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H. R. D. Properties Pty Ltd v Peter the Possum and Bird Man (Qld) Pty Ltd[2022] QCATA 60

H. R. D. Properties Pty Ltd v Peter the Possum and Bird Man (Qld) Pty Ltd[2022] QCATA 60



H. R. D. Properties Pty Ltd v Peter the Possum and Bird Man (Qld) Pty Ltd [2022] QCATA 060


H. R. D. Properties Pty Ltd



Peter the Possum and Bird Man (Qld) Pty Ltd





MCDO52565/20 (Brisbane)




4 May 2022


On the papers




Member Gordon


Leave to appeal is refused.  This means the appeal fails.


APPEAL AND NEW TRIAL – PROCEDURE – QUEENSLAND – WHEN NO APPEAL LIES – where the appellant seeks ‘a review of a question of fact or law’ in a decision made by a tribunal Adjudicator – whether there is an arguable ground of appeal



This matter was heard and determined on the papers pursuant to s 32 of the Queensland Civil and Administrative Tribunal Act 2009 (Qld)


  1. [1]
    This is an appeal about the contractual sum for pest control services and whether the parties compromised their dispute about it.
  2. [2]
    Peter the Possum and Bird Man (Qld) Pty Ltd (PPBM) did some pest control work for H. R. D. Properties Pty Ltd (HRD) and when the invoices remained unpaid, brought a claim in the tribunal for their payment.  The claim was for $1,298 plus some formal fees.
  3. [3]
    In a formal response to the claim, HRD said that the work was defective, and it had to pay others $550 to complete it.  It said that the dispute between the two sides had been settled when it had agreed with PPBM to pay only $484 in full and final satisfaction of the invoices.
  4. [4]
    The matter was heard by a tribunal Adjudicator who decided that there was no such compromise agreement, and that PPBM was entitled to charge $1,298 subject to a set off for the $550.  The Adjudicator ordered HRD to pay PPBM the sum of $871 which was $748[1] plus the filing fee.
  5. [5]
    In this appeal, HRD requests ‘a review of a question of fact and law’ and says that the Adjudicator should have found that:
    1. (a)
      The parties settled the dispute and made a ‘binding agreement’ that HRD would pay only $480, or (it seems) in some other way PPBM limited its claim to $480.
    2. (b)
      The amount quoted was only $836, not $1,298.  The $1,298 was not an agreed amount, there was no variation of the contract to that amount, and PPBM unilaterally increased the contract sum to that amount.
    3. (c)
      PPBM was negligent in providing the services and others had to be engaged to complete the pest control work at a cost of $550.
  6. [6]
    The request for a ‘review’ might disclose a belief that it is possible to get a second opinion from another decision maker on the same evidence as was before the Adjudicator in the hearing.  However, this is not the function of the Appeal Tribunal; the appeal will only be successful if the Appeal Tribunal considers that the Adjudicator made a finding of fact which was not available on the evidence or if the Adjudicator applied incorrect legal principles.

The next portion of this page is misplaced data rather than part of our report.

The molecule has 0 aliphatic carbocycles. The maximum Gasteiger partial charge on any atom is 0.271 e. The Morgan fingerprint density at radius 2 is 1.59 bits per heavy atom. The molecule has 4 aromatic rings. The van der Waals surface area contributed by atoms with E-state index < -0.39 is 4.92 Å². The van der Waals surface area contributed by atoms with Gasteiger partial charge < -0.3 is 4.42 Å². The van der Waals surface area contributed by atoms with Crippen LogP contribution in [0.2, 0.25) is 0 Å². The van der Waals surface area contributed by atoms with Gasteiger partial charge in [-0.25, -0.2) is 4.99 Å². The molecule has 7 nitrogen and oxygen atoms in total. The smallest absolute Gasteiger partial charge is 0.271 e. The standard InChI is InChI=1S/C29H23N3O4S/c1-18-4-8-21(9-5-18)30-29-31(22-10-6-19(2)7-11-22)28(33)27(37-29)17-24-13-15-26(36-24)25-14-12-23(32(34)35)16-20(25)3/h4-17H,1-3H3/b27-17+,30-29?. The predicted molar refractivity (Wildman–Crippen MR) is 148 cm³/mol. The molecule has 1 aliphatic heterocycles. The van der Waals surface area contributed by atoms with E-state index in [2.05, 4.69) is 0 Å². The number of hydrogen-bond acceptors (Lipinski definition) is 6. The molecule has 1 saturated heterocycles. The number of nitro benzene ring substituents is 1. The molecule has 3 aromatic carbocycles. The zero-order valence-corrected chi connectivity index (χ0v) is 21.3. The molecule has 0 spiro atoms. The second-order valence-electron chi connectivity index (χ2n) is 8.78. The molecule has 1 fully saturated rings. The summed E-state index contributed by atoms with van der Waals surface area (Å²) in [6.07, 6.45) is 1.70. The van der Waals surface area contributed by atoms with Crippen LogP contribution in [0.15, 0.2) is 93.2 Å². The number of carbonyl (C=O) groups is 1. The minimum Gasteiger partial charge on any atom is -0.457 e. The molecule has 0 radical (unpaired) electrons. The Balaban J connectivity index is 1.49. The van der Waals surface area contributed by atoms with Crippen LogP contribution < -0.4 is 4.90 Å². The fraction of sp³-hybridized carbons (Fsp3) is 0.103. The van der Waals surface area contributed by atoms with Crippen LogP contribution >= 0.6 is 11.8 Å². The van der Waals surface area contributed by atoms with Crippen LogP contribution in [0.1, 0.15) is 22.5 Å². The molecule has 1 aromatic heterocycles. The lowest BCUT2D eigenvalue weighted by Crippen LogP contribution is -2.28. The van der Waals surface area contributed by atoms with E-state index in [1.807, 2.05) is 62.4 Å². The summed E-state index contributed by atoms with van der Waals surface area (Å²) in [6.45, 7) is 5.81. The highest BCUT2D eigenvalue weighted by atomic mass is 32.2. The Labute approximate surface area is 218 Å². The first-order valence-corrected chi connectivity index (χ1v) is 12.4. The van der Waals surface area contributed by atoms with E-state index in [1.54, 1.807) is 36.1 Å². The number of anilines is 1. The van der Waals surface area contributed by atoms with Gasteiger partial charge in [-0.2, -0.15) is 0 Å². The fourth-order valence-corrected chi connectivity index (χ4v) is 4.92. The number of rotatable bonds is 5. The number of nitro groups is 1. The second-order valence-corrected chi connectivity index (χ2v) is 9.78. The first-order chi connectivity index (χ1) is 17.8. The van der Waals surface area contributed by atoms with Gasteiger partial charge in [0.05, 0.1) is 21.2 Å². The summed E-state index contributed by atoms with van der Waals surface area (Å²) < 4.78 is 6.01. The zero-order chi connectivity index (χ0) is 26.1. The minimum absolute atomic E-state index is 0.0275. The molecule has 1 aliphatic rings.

7. [7]
    Ground (a) is confused because it is clearly said in the application for leave to appeal and appeal, and in the witness statement of HRD’s director that was before the Adjudicator,[2] that the parties agreed a settlement sum of $480,[3] yet in the submissions in this appeal it is said the parties did not settle the dispute.[4]
  8. [8]
    In any case, it is clear that the Adjudicator was right to find that the dispute had not been settled in a compromise agreement for the following reasons. 
  9. [9]
    HRD’s evidence showing such a settlement was an email dated 21 April 2020 from PPBM’s debt collectors which stated:

Our client has accepted the settlement offer in the amount of $480.

  1. [10]
    The legal effect of this communication can only be understood from the settlement offer which was referred to in this email.  HRD did not provide that to the Adjudicator.  It does appear however, in the debt collectors’ internal records which were handed up to the Adjudicator at the hearing.  These records recited the offer concerned, seemingly word for word.  The offer came from HRD’s solicitors on 6 April 2020 and the relevant parts said:

Notwithstanding the above, and without admission of liability, we are instructed to offer the total sum of $480 in full and final satisfaction, subject to your client releasing and discharging Garry Day, associated Corporations, including their agents, and the parties agreeing to execute a Deed.

This offer is open for acceptance until 4pm on Tuesday 14 April 2020.

  1. [11]
    The terms of this offer present quite a different picture from that put forward by HRD.  For one thing the offer was time limited and was not accepted in time, and the offer was subject to the parties executing a Deed, which meant it was ‘subject to contract’.  Hence the email of 21 April 2020 did not result in a binding compromise.  There were no other discussions, and there was no other correspondence capable of being a compromise.
  2. [12]